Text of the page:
Graduate studies at Western
Argumentation 13 (2):161-182 (1999)
|Abstract||This paper makes a case for a refined look at the so- called âfallacy of hasty generalizationâ by arguing that this expression is an umbrella term for two fallacies already distinguished by Aristotle. One is the fallacy of generalizing in an inappropriate way from a particular instance to a universal generalization containing a âfor all xâ quantification. The other is the secundum quid (âin a certain respectâ) fallacy of moving to a conclusion that is supposed to be a universal generalization containing a âfor all xâ quantification while overlooking qualifications that have to be added to the more limited kind of generalization expressed in the premise. It is shown that these two fallacies relate to two different kinds of generalization|
|Keywords||abductive inference deceptive advertising default reasoning dialectical argumentation dialogue overlooking qualifications suppression of evidence|
No categories specified
(categorize this paper)
|Through your library||Configure|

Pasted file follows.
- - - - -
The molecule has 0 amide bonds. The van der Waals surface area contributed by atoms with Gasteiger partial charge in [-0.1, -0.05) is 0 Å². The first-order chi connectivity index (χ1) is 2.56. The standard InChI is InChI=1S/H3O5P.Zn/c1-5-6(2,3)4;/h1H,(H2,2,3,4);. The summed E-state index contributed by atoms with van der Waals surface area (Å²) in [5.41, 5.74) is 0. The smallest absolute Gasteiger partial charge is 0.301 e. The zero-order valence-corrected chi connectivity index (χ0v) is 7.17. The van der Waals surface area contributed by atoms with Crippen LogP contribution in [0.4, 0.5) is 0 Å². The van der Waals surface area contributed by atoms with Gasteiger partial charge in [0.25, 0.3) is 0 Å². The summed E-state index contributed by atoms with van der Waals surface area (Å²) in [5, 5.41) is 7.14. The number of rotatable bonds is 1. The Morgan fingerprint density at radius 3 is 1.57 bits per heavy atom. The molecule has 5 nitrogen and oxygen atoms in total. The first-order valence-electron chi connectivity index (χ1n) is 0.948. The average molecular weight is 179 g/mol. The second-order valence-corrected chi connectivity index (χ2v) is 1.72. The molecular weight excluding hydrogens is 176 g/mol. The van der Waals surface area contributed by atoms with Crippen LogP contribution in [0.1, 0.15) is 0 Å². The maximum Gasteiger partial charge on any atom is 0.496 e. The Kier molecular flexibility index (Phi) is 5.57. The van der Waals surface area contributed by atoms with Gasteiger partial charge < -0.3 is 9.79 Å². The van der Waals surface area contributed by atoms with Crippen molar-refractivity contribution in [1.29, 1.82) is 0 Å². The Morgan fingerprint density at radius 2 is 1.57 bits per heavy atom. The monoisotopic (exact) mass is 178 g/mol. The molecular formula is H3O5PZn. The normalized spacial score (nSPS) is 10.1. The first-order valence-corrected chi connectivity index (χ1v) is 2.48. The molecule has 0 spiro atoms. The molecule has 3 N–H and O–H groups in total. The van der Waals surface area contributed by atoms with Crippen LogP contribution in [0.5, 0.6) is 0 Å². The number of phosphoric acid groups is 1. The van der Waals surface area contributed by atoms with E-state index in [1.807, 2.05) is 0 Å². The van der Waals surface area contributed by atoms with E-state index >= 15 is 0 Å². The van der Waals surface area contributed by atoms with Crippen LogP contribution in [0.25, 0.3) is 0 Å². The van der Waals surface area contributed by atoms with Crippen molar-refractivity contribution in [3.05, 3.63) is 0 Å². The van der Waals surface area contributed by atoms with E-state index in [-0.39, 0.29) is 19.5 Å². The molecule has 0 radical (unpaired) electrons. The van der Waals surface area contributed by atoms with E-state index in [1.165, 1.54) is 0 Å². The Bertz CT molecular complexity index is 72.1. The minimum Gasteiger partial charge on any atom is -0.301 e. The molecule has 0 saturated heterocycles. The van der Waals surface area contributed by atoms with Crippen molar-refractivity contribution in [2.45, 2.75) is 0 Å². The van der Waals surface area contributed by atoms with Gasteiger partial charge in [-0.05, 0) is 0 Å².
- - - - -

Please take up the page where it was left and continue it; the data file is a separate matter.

Similar books and articles
John Woods (2000). Hasty Generalization. The Proceedings of the Twentieth World Congress of Philosophy 7:221-232.
William Goodwin (2010). The 'Passes-For' Fallacy and the Future of Critical Thinking. Argumentation 24 (3):363-374.
Annamaria Schiaparelli (2003). Aristotle on the Fallacies of Combination and Division in Sophistici Elenchi 4. History and Philosophy of Logic 24 (2):111-129.
Cliff Ermatinger (2005). Common Nonsense: 25 Fallacies About Life (and Their Solutions). Circle Press.
Louise Cummings (2004). Rejecting the Urge to Theorise in Fallacy Inquiry. Argumentation 18 (1):61-94.
David Botting (2012). Fallacies of Accident. Argumentation 26 (2):267-289.
Carlo Cellucci (2009). The Universal Generalization Problem. Logique and Analyse 52 (205):3-20.
Charles Sayward (2002). Geach on Generalization. Dialogue 41 (02):221-.
Joel Marks (1988). When is a Fallacy Not a Fallacy? Metaphilosophy 19 (3‐4):307-312.
Nick Chater, Paul M. B. Vitányi & Neil Stewart (2001). Universal Generalization and Universal Inter-Item Confusability. Behavioral and Brain Sciences 24 (4):659-660.
Erik C. W. Krabbe (1998). Who is Afraid of Figure of Speech? Argumentation 12 (2):281-294.
Added to index2010-09-11
Total downloads4 ( #189,469 of 740,538 )
Recent downloads (6 months)1 ( #61,957 of 740,538 )
How can I increase my downloads?